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French Bird Flu Vaccine No Panacea

Immune Boost Lowers Vaccine Dose, but Much More Work Ahead

Dose-Sparing Technology -- or Different Technology?

Fortunately, Topham says, better adjuvants are being tested by his colleague, John Treanor, MD, who leads clinical trials of some experimental bird flu vaccines in the U.S. Saville says Sanofi Pasteur is also exploring the use of better adjuvants.

Of course, better adjuvants mean stronger immune responses -- and probably more side effects.

"There are a lot of adjuvants out there, but whether they can get FDA approval is not clear," Topham says. "If there were a pandemic, we might tolerate some side effects we would otherwise not accept."

Adjuvants are only one way that bird flu vaccines might be improved. In an editorial accompanying the French report, CDC researcher Suryaprakash Sambhara, PhD, and Mayo Clinic researcher Gregory A. Poland, MD, note a few alternatives are now on the drawing board.

Vaccine proteins might be incorporated into immune-stimulating complexes (ISCOMs) or into fat bubbles (liposomes) that stimulate strong immune responses. Or a live-virus vaccine -- such as the currently approved FluMist -- might be adapted for bird flu use.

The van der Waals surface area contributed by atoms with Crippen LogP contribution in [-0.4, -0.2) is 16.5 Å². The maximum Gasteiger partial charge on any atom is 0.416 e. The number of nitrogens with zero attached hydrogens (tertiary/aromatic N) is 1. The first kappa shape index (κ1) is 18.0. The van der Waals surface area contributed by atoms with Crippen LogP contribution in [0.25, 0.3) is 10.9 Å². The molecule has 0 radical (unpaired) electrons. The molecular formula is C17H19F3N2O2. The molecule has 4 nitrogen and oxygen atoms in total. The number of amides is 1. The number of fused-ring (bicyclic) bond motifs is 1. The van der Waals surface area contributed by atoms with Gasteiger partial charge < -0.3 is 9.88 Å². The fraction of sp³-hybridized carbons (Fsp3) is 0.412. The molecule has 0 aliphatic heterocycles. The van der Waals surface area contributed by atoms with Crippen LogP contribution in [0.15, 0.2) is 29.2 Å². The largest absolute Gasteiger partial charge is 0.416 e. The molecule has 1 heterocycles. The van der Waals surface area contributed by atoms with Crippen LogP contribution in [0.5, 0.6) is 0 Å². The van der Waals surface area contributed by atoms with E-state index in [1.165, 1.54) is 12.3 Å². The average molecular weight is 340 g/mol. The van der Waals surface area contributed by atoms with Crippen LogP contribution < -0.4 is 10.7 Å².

These strategies may be important, as bird flu has now divided into two separate lineages or clades. Emerging evidence suggests that vaccines against one clade may not work against the other.

But what might be considered "effective" is also open to debate. Saville and colleagues note that seasonal flu vaccines have to prevent infection or disease in order to be effective. A bird flu vaccine, however, might be considered effective if it only prevented severe disease and death during a pandemic.

Even so, the new report shows that bird flu vaccines still have a long way to go before they offer more than a passing chance of protection for a relatively small number of people.


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